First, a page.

Registered Nurse (RN)
Medical Surgical Nursing & Pathophysiology
Environmental Emergencies
Hypothermia Interventions

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Hypothermia Interventions

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Hypothermia Interventions

Hypothermia occurs when the body cannot produce enough heat to make up for the amount of heat being lost to the environment. Hypothermia can initially be treated by removing the patient from the cold environment and by replacing any wet clothing with warm clothing or heated blankets. Other interventions to correct hypothermia include administration of warm IV solutions, heated supplemental oxygen, and warm gastric lavage. Keep in mind that the patient’s trunk should be warmed before their extremities to prevent afterdrop or a further decrease in body temperature due to rewarming efforts.
Remove From Environment
Removing From Environment

To prevent further decrease in core body temperature, patients should be removed from the cold environment as soon as possible.

Remove Wet Clothing
Removing Wet Clothes

Evaporative heat loss occurs when a wet surface comes into contact with the air. The presence of wet clothing increases this type of heat loss by five times the normal rate. For this reason, wet clothing should be promptly removed.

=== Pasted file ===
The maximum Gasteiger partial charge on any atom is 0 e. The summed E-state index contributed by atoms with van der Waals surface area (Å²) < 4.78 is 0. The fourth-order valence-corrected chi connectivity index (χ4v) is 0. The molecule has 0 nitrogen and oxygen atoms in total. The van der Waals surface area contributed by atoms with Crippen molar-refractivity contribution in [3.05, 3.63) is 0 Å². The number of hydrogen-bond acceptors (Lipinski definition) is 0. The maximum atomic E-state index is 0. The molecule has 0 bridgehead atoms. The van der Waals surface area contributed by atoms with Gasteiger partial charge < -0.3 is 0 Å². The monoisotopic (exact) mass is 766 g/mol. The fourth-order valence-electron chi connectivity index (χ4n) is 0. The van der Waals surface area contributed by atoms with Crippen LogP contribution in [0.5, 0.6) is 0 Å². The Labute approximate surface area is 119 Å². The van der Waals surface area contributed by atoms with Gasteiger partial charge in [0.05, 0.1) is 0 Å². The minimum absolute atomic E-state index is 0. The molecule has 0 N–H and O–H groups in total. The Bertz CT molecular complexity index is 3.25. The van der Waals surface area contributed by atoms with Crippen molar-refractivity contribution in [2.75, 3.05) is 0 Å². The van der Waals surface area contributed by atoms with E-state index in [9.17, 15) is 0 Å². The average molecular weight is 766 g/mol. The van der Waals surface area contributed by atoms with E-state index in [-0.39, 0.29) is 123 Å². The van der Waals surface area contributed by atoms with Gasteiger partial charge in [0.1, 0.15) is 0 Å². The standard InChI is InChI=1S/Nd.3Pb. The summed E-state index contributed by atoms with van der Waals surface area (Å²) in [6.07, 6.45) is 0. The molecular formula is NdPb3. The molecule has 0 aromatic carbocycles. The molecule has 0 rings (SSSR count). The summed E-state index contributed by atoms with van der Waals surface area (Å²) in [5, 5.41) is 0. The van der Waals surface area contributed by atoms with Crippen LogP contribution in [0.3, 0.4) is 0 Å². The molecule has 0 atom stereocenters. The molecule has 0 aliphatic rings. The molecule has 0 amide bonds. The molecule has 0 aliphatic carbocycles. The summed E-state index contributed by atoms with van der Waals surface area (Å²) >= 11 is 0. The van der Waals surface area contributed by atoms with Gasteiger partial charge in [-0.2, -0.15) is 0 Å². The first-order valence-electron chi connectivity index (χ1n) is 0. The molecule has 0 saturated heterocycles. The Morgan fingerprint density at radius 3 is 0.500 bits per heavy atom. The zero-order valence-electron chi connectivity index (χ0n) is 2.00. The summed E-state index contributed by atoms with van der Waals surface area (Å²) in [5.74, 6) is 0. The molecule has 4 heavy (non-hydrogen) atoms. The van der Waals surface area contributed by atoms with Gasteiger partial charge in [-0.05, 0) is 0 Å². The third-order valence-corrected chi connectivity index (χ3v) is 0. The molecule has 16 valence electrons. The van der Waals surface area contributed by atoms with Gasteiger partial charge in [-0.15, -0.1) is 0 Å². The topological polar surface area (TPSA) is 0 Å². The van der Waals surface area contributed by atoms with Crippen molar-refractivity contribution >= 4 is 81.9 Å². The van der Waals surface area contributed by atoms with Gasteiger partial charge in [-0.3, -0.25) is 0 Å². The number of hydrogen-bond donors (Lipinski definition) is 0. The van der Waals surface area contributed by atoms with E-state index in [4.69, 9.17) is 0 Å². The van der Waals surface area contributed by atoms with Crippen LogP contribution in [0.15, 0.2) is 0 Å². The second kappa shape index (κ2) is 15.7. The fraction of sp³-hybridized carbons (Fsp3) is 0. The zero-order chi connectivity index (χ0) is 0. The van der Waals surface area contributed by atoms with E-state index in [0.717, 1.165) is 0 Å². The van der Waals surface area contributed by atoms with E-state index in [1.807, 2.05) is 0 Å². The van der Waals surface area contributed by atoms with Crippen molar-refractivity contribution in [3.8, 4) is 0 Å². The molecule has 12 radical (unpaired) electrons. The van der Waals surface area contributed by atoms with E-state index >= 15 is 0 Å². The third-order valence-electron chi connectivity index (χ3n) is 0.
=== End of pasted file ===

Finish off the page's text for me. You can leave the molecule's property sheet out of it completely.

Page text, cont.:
Warm Clothing
Warm Clothes

Passive rewarming techniques are used for patients with mild hypothermia. These interventions include dressing the patient in warm clothing, while allowing the patient to spontaneously rewarm.

Heated Blankets
Electric Heating Blanket

Heated blankets are used during active rewarming of hypothermic patients. Areas of the body that are in direct contact with the heated blanket should be frequently assessed for burns.

Warm IV Solutions
Warmed IV-stand

IV solutions can be warmed up to 98.6ºF (37ºC) when treating patients with moderate to severe hypothermia.

Heated Oxygen
Warmed O2-tank

Supplemental oxygen can be heated and humidified during active internal or core rewarming. For treatment of moderate to severe hypothermia, oxygen may be heated up to 111.2°F (44°C).

Warm Gastric Lavage
Warm Stomach Lava

Gastric lavage with warm fluids is another intervention that can be used to treat moderate to severe hypothermia. A nasogastric tube is used to give warm fluids to the patient, warming their internal organs.

Warm Trunk BEFORE Extremities
Warming Trunk Before Limbs

It is important to remember that the patient’s trunk should be warmed first before the extremities. This pattern of rewarming reduces the risk of afterdrop or a further decrease in body temperature due to rewarming efforts. Afterdrop occurs when cold peripheral blood returns to the central (core) circulation that can lead to rewarming shock characterized by hypotension and arrhythmias.


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